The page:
One of the most powerful lessons of the Harvey Weinstein saga is how clearly it illustrates the power dynamics in so many cases of sexual harassment and assault. Often when allegations surface many years after the fact, observers ask: if it’s true, why didn’t somebody say something sooner?
Here’s the simple answer: there’s nothing in it for the victim.
The likelihood that the allegation will be dismissed as a misunderstanding is high. So is the probability that the publicizing of the incident will cause more harm to the victim than the perpetrator. And when the aggressor is powerful and successful, chances are good that people will rally around him. The path of least resistance for the board of a Hollywood studio or a successful company is to discredit or pay hush money to the lowly employee or the aspiring actress rather than go through a major investigation or leadership change.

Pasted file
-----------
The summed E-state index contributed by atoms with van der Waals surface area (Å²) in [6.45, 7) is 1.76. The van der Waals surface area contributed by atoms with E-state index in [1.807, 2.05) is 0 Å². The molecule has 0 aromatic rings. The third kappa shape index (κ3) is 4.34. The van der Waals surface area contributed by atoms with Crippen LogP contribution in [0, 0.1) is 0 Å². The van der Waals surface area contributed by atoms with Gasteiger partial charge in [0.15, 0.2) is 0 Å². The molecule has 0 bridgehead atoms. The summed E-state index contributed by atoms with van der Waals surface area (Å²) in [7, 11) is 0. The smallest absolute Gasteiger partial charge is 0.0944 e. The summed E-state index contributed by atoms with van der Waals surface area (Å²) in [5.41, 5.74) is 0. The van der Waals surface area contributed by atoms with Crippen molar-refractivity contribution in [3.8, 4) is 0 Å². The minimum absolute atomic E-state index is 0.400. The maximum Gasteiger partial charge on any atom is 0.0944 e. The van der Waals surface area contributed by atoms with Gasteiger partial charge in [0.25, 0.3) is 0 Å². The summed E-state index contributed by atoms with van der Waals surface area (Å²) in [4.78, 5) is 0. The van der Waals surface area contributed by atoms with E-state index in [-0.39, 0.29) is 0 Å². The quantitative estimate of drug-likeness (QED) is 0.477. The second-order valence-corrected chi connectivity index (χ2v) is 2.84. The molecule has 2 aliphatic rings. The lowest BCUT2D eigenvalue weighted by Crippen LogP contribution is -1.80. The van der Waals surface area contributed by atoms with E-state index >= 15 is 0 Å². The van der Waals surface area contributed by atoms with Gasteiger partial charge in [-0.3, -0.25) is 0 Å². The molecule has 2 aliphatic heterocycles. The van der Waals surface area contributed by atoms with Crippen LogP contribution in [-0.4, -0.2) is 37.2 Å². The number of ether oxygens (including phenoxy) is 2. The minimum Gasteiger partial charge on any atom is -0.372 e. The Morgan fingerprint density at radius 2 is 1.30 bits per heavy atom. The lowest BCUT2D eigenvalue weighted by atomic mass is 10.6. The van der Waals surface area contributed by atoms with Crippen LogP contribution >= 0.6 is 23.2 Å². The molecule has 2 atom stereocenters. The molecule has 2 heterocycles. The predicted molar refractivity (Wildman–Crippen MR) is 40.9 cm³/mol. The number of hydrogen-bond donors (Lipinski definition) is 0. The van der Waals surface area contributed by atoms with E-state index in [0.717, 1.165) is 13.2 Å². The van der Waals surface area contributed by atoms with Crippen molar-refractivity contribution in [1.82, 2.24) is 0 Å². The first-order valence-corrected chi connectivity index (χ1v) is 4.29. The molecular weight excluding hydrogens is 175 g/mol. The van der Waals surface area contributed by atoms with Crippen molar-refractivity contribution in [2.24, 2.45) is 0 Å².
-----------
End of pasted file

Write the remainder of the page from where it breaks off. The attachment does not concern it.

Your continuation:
It would be nice to think this is a turning point in the fight against predatory behaviour but let’s not kid ourselves. While Weinstein’s career is now in a shambles, there are still many powerful men who likely are getting away with the same behaviour.